Pushing the boundaries of pop art
A number of human heads with the same face and the same smile stare in the same direction from the corner of a painting that hangs in a room of the National Museum of Contemporary Art in Gwacheon, south of Seoul.
The satirical painting, by Chinese painter Yue Minjun, is just one of the works in the exhibition “Made in Popland,” which seems to ask whether all of the works shown therein can be categorized as pop art. The exhibit runs until Feb. 2 and features 150 works by 42 artists from Korea, China and Japan.
Yue’s painting, for example, does not look like pop art, the genre which is generally associated with Andy Warhol and other artists who used the images of pop stars or commercial ads in their works. It has the repetitious quality used by Warhol but none of the star power.
The exhibition’s curator, Ki Hey-kyoung, said that even some of the participating artists have asked the same question about their works.
“But in a broader sense, pop art can simply be a recontextualization of the overflowing images of mass media, mass culture and mass consumption society,” she said. “All the artwork displayed at an exhibition are related to those images and speak about the political, economic and cultural reality in a society.”
She said she finally got the participating artists to see her point of view.
The paintings by the young Korean artist Son Dong-hyun leave no questions about their pop art heritage. They depict famous characters from pop culture such as Darth Vader from the Star Wars saga and Wolverine from the X-Men series - but they are created in the traditional Korean painting style, as if they were serious official portraits of Joseon kings and officials.
Son’s work, like the other paintings and works in the first section, “The Heroes of the General Public,” reflect the world in which we live, where people no longer find their heros in real life, but in fictional characters found in the media, books, comics and movies.
The second section, entitled “Society of the Spectacle,” is about mass consumption. It includes Takashi Murakami’s well-known Louis Vuitton pattern paintings.
The third section, “The Return of the Repressed,” gets its title from Austrian psychologist Sigmund Freud. The museum said in a press release, “Since the late 1980s .?.?. leisure and entertainment developed rapidly. Moreover, the combination of leisure time and fantasy has brought about a return of the things that people had repressed.”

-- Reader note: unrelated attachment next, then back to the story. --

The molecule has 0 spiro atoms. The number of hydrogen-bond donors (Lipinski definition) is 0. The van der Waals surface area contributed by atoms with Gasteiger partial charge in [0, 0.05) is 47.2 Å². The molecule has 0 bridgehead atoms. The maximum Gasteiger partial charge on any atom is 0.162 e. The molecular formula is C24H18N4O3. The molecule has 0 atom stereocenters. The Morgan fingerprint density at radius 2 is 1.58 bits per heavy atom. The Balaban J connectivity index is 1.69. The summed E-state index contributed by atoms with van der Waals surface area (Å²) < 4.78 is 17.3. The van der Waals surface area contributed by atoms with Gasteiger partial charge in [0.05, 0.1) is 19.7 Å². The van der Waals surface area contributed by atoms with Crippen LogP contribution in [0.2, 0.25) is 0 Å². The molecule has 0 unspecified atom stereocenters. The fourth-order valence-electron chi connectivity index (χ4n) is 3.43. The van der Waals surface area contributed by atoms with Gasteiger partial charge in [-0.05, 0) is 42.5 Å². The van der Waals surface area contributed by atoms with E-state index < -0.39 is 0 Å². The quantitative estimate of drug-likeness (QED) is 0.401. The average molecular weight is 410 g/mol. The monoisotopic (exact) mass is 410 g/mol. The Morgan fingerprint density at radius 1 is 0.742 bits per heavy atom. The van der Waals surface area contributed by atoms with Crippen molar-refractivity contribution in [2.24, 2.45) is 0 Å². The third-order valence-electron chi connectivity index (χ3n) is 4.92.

The section includes a room filled with the works of Japanese artist Yoshitomo Nara, whose paintings of cute but mischievous-looking children have become very popular in Korea and frequently appear on diaries and other stationary items.
The room also contains a cottage that looks like it could have come straight from a fairy tale. Within the cottage is a reproduction of the artist’s studio.
This section also contains a corner filled with works that stand in striking contrast to those created by Nara. The main difference is that, here, no children are allowed.
In the corner, Japanese artist Makoto Aida displays paintings of extremely sadistic sexual fantasies about young girls, inspired by hentai (pornographic manga, or Japanese comics). This raises the question of whether the artist’s work is supposed to criticize or pay homage to hentai.
The darkest section is the fourth, entitled “Regarding the Pain of Others,” which was inspired by the last book of the same name written by American author Susan Sontag. In the book, the author writes that we can easily see crimes and wars happening in faraway regions through the media, but we cannot feel the true pain that they actually experience.
This final section features works by Korean artist Hong Kyeong-taek, including one showing him gagged and bound with the words “Who is the master? Who is the slave?” running along the top and bottom of the image.
There is also a video by Japanese artist Yasumasa Morimura, who is famous for dressing himself as Adolf Hitler, Marilyn Monroe and other infamous and famous characters in history. And a series of photos by Odani Motohiko shows war scenes, skeletons and piles of bodies that look like scenes from war video games.
*The show continues until Feb. 2 at MOCA in Galleries 1 and 2 and the Central Hall. Admission is 5,000 won ($4.30).
The museum is open from 10 a.m. to 5 p.m. Tuesdays to Fridays and until 8 p.m. on weekends. It is closed on Mondays. The museum offers tours in English at 2 p.m. on the weekends.
Go to Seoul Grand Park Station, line No. 4, and take the free shuttle bus, which runs every 20 minutes, or walk about 15 to 20 minutes to the museum. For more information, visit www.moca.go.kr or http://popland.moca.go.kr.
By Moon So-young [firstname.lastname@example.org]